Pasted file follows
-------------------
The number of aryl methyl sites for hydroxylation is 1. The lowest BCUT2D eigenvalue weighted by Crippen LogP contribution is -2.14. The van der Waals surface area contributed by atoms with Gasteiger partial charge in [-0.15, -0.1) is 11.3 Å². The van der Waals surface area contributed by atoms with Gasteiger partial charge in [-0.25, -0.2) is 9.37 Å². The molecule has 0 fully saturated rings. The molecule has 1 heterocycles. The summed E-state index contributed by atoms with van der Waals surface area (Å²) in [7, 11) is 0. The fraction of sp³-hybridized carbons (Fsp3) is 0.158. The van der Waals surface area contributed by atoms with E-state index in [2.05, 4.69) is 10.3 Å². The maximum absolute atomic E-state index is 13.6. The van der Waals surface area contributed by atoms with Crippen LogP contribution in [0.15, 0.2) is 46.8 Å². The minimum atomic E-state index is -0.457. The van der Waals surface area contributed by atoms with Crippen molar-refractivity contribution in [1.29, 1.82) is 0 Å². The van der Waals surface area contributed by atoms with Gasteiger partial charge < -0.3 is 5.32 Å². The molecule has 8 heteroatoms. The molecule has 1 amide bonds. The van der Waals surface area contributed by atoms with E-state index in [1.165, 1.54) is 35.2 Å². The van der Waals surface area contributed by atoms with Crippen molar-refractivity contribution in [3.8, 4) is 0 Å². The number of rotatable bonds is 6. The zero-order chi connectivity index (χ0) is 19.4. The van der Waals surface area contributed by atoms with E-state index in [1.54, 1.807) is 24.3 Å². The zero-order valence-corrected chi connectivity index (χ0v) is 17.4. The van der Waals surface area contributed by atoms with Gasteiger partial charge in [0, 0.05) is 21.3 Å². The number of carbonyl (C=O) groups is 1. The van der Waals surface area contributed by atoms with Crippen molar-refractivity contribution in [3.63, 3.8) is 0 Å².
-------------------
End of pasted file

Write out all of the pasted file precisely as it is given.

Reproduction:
The number of aryl methyl sites for hydroxylation is 1. The lowest BCUT2D eigenvalue weighted by Crippen LogP contribution is -2.14. The van der Waals surface area contributed by atoms with Gasteiger partial charge in [-0.15, -0.1) is 11.3 Å². The van der Waals surface area contributed by atoms with Gasteiger partial charge in [-0.25, -0.2) is 9.37 Å². The molecule has 0 fully saturated rings. The molecule has 1 heterocycles. The summed E-state index contributed by atoms with van der Waals surface area (Å²) in [7, 11) is 0. The fraction of sp³-hybridized carbons (Fsp3) is 0.158. The van der Waals surface area contributed by atoms with E-state index in [2.05, 4.69) is 10.3 Å². The maximum absolute atomic E-state index is 13.6. The van der Waals surface area contributed by atoms with Crippen LogP contribution in [0.15, 0.2) is 46.8 Å². The minimum atomic E-state index is -0.457. The van der Waals surface area contributed by atoms with Crippen molar-refractivity contribution in [1.29, 1.82) is 0 Å². The van der Waals surface area contributed by atoms with Gasteiger partial charge < -0.3 is 5.32 Å². The molecule has 8 heteroatoms. The molecule has 1 amide bonds. The van der Waals surface area contributed by atoms with E-state index in [1.165, 1.54) is 35.2 Å². The van der Waals surface area contributed by atoms with Crippen molar-refractivity contribution in [3.8, 4) is 0 Å². The number of rotatable bonds is 6. The zero-order chi connectivity index (χ0) is 19.4. The van der Waals surface area contributed by atoms with E-state index in [1.54, 1.807) is 24.3 Å². The zero-order valence-corrected chi connectivity index (χ0v) is 17.4. The van der Waals surface area contributed by atoms with Gasteiger partial charge in [0, 0.05) is 21.3 Å². The number of carbonyl (C=O) groups is 1. The van der Waals surface area contributed by atoms with Crippen molar-refractivity contribution in [3.63, 3.8) is 0 Å².